For twilight and starlight,
And pale green shades
Of tender dreams awakening.

Tears of sadness too must fall
And cold the star that dies,
Laid to rest on the rising tide,
As ghostly seagulls call.

Robed in roses and purple ink,
Winds sway the mind to find,
Words that from a heart must flow,
And I, from the cup must drink.

Page 3

The Speed Age
by Ken Davis

“Mailman’s coming!”

Elizabeth was the first to reach the front door and open it. The uniformed gentleman smiled, offered a cheery Saturday morning greeting, and handed her a stack of mail.

“Okay, let’s do this systematically,” she suggested as six outstretched arms reached toward her as she turned around. “Just let me hand it all out one at a time!”

On top of the heap sparkled a letter with the return address of the Internal Revenue Department. “This one’s for you, dear.” She handed the envelope to husband George, who grinned, “My income tax return! I mailed in my forms just 3 days ago – man, those computers they got sure do a great job!”

“This is 1972 – the age of miracles,” Elizabeth reminded. Then she continued handing out the rest of the mail. Jimmy was excited that he got the record he had sent for with the coupon from the back of a cereal box – and in less than a week! Sis was equally overjoyed with her “diet” instructions – she had discovered an ad for it in a magazine only a few days ago.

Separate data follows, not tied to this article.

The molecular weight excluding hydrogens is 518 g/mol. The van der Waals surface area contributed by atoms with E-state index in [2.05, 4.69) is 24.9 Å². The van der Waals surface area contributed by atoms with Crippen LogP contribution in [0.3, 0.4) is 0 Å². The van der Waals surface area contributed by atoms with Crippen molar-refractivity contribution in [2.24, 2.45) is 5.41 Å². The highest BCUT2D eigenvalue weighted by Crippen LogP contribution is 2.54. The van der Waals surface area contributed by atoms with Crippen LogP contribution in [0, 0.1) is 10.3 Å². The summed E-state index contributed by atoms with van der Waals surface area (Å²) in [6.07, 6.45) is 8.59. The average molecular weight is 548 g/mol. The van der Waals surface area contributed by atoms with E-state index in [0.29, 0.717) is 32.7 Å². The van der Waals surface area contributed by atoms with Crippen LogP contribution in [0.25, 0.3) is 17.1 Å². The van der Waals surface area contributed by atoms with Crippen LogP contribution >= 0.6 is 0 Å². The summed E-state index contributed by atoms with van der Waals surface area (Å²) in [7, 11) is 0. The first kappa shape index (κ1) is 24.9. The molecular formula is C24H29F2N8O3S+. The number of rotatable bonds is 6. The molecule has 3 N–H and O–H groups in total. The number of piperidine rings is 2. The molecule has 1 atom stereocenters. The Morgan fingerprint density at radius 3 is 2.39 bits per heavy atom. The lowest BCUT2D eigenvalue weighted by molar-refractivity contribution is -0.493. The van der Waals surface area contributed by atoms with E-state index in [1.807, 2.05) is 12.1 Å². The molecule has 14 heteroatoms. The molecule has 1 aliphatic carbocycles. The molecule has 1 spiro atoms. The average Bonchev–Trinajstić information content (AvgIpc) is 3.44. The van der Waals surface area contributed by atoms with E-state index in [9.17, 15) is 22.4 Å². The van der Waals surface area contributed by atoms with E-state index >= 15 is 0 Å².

And so on! The Postal Department had delivered a “bundle of sunshine!”

“Mailman’s coming!”

“He was just here ten minutes ago!” retorted the baggy-eyed man lying on the couch.

“You were probably dreaming, George! I’ll get it!” As she opened the door, the uniformed gentleman smiled, “Good morning, Mrs. Blick!” Then he handed her a single envelope.

As she turned around, three beaming smiles turned to frowns.

“I don’t suppose it’s my income tax refund,” husband George predicted. “I’ve only been waiting two months!”

“And when the blazes am I gonna get the record? It said allow 6-8 weeks for delivery, and it’s already more than that!”

“I’ll be 30 pounds overweight before my ‘miracle diet’ comes! Sis added disgustedly.